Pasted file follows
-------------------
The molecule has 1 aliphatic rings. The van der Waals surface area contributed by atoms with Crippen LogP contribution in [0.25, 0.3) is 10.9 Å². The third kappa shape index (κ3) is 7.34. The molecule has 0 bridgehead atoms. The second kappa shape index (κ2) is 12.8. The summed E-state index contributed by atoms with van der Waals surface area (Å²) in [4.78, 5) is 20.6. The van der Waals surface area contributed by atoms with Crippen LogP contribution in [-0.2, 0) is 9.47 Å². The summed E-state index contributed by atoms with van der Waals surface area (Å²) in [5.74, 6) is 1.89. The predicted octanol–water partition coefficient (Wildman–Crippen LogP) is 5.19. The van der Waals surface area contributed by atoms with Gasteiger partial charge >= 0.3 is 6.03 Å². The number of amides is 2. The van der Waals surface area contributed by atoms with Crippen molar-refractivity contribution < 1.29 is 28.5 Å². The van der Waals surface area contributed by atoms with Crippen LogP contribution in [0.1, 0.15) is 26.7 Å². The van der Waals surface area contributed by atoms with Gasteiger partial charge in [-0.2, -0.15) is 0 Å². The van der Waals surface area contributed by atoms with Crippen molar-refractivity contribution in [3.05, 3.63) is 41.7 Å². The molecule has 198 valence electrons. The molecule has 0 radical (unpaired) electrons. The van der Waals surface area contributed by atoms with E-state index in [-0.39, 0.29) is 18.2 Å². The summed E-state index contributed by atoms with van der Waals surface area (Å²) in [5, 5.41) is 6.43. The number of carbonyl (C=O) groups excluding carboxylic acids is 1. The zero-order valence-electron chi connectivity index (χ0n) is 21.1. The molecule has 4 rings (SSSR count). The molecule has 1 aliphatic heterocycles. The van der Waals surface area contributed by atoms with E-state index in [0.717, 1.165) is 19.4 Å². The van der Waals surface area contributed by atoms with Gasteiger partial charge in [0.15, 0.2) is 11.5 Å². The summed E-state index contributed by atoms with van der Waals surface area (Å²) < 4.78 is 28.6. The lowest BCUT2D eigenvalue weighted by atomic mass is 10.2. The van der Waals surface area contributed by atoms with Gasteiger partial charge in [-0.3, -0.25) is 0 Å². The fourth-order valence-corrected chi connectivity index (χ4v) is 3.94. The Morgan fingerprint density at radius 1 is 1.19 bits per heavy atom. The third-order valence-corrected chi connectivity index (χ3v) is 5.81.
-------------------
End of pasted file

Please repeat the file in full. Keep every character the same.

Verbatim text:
The molecule has 1 aliphatic rings. The van der Waals surface area contributed by atoms with Crippen LogP contribution in [0.25, 0.3) is 10.9 Å². The third kappa shape index (κ3) is 7.34. The molecule has 0 bridgehead atoms. The second kappa shape index (κ2) is 12.8. The summed E-state index contributed by atoms with van der Waals surface area (Å²) in [4.78, 5) is 20.6. The van der Waals surface area contributed by atoms with Crippen LogP contribution in [-0.2, 0) is 9.47 Å². The summed E-state index contributed by atoms with van der Waals surface area (Å²) in [5.74, 6) is 1.89. The predicted octanol–water partition coefficient (Wildman–Crippen LogP) is 5.19. The van der Waals surface area contributed by atoms with Gasteiger partial charge >= 0.3 is 6.03 Å². The number of amides is 2. The van der Waals surface area contributed by atoms with Crippen molar-refractivity contribution < 1.29 is 28.5 Å². The van der Waals surface area contributed by atoms with Crippen LogP contribution in [0.1, 0.15) is 26.7 Å². The van der Waals surface area contributed by atoms with Gasteiger partial charge in [-0.2, -0.15) is 0 Å². The van der Waals surface area contributed by atoms with Crippen molar-refractivity contribution in [3.05, 3.63) is 41.7 Å². The molecule has 198 valence electrons. The molecule has 0 radical (unpaired) electrons. The van der Waals surface area contributed by atoms with E-state index in [-0.39, 0.29) is 18.2 Å². The summed E-state index contributed by atoms with van der Waals surface area (Å²) in [5, 5.41) is 6.43. The number of carbonyl (C=O) groups excluding carboxylic acids is 1. The zero-order valence-electron chi connectivity index (χ0n) is 21.1. The molecule has 4 rings (SSSR count). The molecule has 1 aliphatic heterocycles. The van der Waals surface area contributed by atoms with E-state index in [0.717, 1.165) is 19.4 Å². The van der Waals surface area contributed by atoms with Gasteiger partial charge in [0.15, 0.2) is 11.5 Å². The summed E-state index contributed by atoms with van der Waals surface area (Å²) < 4.78 is 28.6. The lowest BCUT2D eigenvalue weighted by atomic mass is 10.2. The van der Waals surface area contributed by atoms with Gasteiger partial charge in [-0.3, -0.25) is 0 Å². The fourth-order valence-corrected chi connectivity index (χ4v) is 3.94. The Morgan fingerprint density at radius 1 is 1.19 bits per heavy atom. The third-order valence-corrected chi connectivity index (χ3v) is 5.81.